Interview with lawyers Mario Joseph and Brian Concannon: How President Martelly’s proposed constitutional changes are illegal
Interview by Kim Ives and Roger Leduc, published in Haiti Liberte, June 14, 2012
Haitian President Joseph Michel Martelly recently announced his intention to publish amendments to Haiti’s 1987 Constitution during the month of June. Once published in the government’s official journal Le Moniteur, laws are supposed to go into effect. But according to Haiti’s existing 1987 Constitution, amendments made during one administration are not supposed to take effect until the following administration.
Martelly’s plan to publish the amendments, which were partially and faultily drafted under Haiti’s last president, René Préval (2006-2011), has provoked a storm of protest among constitutional scholars, lawyers, politicians, and activists who charge that it would be patently illegal. But the U.S. and its allies continue to push Martelly to publish the amendments despite widespread and vehement objections.
On June 7, Kim Ives and Roger Leduc interviewed Mario Joseph, the lead lawyer of the Office of International Lawyers (BAI) based in Port-au-Prince, and lawyer Brian Concannon of the Boston-based Institute for Justice and Democracy in Haiti (IJDH) on the radio program “Haiti: The Struggle Continues,” broadcast every Thursday from 9 to 10 p.m. on the Pacifica Network’s WBAI-FM in New York (streamed live and archived on www.wbai.org). What follows is an edited version of that interview. Mario Joseph’s responses in Kreyòl have been translated into English.
Kim Ives: Brian, can you briefly explain what are the key amendments to the Constitution that have been drafted, and what has gone wrong with their publication?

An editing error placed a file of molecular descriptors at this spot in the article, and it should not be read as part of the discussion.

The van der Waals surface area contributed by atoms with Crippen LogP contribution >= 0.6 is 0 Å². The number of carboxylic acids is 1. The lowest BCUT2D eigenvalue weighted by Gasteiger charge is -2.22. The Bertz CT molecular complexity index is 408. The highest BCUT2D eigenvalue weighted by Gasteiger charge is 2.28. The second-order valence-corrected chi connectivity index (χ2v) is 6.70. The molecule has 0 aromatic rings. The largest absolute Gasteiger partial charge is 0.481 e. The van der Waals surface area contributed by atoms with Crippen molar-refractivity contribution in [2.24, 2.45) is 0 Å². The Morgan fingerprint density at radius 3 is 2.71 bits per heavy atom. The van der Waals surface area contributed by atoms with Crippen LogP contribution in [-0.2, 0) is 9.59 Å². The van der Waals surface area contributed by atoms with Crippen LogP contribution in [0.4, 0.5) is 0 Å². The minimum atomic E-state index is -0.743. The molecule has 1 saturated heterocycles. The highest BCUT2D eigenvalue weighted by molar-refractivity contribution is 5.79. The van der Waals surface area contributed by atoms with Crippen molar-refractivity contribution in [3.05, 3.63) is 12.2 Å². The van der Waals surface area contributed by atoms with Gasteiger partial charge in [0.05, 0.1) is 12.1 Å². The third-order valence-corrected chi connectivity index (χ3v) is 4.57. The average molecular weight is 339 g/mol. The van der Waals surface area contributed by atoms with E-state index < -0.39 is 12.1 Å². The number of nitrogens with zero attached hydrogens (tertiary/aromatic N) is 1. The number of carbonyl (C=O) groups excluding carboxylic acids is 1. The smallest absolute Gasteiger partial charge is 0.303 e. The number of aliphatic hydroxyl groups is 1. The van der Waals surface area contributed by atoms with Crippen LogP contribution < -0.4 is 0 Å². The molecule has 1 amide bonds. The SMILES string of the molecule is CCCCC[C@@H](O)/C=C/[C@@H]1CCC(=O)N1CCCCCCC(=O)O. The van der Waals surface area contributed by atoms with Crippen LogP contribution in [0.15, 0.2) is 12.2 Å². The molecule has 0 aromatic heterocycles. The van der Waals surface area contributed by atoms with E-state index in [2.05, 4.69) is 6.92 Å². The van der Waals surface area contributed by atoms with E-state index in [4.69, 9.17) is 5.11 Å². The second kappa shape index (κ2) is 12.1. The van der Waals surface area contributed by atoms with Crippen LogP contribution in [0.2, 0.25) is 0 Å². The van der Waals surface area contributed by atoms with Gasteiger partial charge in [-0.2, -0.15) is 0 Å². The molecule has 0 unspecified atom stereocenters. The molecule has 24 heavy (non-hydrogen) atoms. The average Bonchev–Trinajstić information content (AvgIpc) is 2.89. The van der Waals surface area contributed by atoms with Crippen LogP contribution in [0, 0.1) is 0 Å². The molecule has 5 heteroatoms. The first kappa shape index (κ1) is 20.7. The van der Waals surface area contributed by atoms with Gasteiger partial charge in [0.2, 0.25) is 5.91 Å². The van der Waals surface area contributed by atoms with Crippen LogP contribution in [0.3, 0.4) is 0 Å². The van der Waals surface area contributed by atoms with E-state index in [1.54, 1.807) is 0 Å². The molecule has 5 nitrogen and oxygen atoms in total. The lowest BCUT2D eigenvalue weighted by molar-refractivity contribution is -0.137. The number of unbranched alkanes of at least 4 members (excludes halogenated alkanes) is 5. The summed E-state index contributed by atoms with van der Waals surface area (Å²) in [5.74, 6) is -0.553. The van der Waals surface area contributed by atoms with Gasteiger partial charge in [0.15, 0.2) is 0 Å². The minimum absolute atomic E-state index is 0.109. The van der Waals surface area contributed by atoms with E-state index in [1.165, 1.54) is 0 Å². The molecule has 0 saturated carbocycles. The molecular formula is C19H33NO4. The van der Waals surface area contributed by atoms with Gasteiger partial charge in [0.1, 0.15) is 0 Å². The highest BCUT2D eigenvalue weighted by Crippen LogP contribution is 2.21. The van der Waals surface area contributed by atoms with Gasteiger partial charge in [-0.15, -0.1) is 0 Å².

Brian Concannon: One overarching theme which is often lost in this discussion is the whole idea of why you have a constitution. Constitutions are by design hard to amend because they are supposed to set down your bedrock principles that can’t be changed quickly or easily. Constitutions are hard to change, you have to do it with a two-thirds vote, and, in almost all constitutions, you need to do it through some specialized procedure. The basic problem here is that the Haitian Constitution’s drafters made amendments a fairly easy procedure.
The way you’re supposed to do it is this. An outgoing legislature in its last session votes a law, and then the next legislature – which comes in with the next president – votes on the same law, up or down, just after an election, after the people have had an opportunity to have some say. The people get their input by having the elections.
What happened was this: in October 2009, the outgoing legislature voted a law, and then in 2011, a new legislature changed it, making a very different law. The hard part is that nobody really knows what that law is. The legislature claims that it has one version; former President Préval claims that he has another version. There’s lots of problems with both versions, and nobody really knows what’s in both.
A lot of people like some of the proposed changes, like those which allow double nationality and set a goal of 30% participation of women in government. But some of the changes might affect the fundamental democratic structure of the country. For example, the new law allows the president to name local officials instead of having them be elected; it changes the terms of senators and deputies in ways that might suggest the changes should not be made in the haphazard way they’ve been done.